The theory of urban bias was a major contribution to the evolution of contemporary theories of political economy that remains highly relevant today. Yet theorists of urban bias have still not produced a general explanation that accounts for anomalous cases of what we call “rural incorporation,” or coalition strategies based on modest rural producers. These anomalous cases suggest that the collective action underpinnings of urban bias theory underdetermine outcomes. This paper advances a new explanation of the anomalous African cases of Kenya, Côte d’Ivoire, and Zimbabwe. After detailing the costs of rural incorporation, we theorize the conditions that would motivate state elites to overcome their pro-urban biases and offer substantial material benefits to non-elite agrarian producers. Rural incorporation is an optimal strategy only when state elites are locked in unusually intense conflict with their rivals. Most nationalist movements in Africa did not meet this condition and their leaders followed pro-urban policies. The three outliers are all cases of settler colonialism: bitter rivalry between European settlers and native planters created the conditions for rural incorporation. We show how native planters and their political allies selected rural incorporation as a political-economic instrument of commercial competition and political supremacy. Case studies of Ghana and Nigeria demonstrate that in the absence of political and economic rivalry with settlers, African leaders selected the “default” strategy of urban bias.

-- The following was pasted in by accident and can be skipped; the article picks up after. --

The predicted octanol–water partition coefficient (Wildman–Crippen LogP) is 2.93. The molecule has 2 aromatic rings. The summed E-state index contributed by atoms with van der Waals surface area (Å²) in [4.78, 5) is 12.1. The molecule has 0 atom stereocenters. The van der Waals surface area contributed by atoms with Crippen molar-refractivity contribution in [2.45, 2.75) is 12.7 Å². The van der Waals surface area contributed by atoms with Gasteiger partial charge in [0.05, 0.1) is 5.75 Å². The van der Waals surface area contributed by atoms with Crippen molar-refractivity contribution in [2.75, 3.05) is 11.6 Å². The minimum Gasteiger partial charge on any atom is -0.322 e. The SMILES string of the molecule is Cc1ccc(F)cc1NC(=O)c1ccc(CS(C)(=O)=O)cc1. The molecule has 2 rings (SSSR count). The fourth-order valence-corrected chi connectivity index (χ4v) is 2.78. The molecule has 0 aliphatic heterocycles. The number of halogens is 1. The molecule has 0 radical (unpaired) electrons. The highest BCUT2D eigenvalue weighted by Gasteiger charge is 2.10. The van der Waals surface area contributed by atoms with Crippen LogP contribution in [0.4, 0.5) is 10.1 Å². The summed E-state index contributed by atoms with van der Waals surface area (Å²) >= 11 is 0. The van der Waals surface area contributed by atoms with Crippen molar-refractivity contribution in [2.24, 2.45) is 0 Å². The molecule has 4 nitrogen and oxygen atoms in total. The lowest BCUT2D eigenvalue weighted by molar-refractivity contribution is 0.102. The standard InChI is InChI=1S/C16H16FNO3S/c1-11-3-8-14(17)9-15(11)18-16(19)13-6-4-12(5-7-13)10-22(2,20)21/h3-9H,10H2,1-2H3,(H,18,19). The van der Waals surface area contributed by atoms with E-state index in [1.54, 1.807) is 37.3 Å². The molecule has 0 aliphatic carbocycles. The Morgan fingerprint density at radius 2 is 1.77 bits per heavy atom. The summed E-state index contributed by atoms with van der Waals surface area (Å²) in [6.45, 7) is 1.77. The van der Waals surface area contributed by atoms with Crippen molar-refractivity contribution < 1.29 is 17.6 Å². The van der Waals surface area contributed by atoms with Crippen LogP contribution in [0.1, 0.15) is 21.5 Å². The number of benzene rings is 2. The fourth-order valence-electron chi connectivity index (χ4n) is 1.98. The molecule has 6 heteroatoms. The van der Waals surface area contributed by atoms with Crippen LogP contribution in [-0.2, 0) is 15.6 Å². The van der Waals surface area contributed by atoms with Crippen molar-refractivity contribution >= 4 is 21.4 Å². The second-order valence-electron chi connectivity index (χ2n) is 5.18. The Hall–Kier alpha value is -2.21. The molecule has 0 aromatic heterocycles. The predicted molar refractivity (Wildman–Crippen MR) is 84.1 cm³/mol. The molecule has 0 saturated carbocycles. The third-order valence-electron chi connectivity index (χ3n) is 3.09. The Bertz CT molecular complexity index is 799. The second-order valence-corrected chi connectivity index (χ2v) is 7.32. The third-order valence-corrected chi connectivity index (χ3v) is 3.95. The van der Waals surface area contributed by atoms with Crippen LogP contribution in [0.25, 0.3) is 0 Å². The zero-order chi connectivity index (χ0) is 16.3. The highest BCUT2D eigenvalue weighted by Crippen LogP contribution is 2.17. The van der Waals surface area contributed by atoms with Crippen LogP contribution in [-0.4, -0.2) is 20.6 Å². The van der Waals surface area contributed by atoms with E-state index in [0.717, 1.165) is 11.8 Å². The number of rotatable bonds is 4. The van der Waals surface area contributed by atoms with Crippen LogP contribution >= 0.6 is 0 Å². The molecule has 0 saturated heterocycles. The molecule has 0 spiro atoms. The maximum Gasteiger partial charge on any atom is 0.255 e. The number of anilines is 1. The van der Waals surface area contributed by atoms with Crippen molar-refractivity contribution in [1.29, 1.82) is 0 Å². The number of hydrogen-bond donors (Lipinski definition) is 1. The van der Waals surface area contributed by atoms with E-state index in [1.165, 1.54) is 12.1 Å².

Studies in Comparative International Development – Springer Journals
Published: Apr 16, 2016
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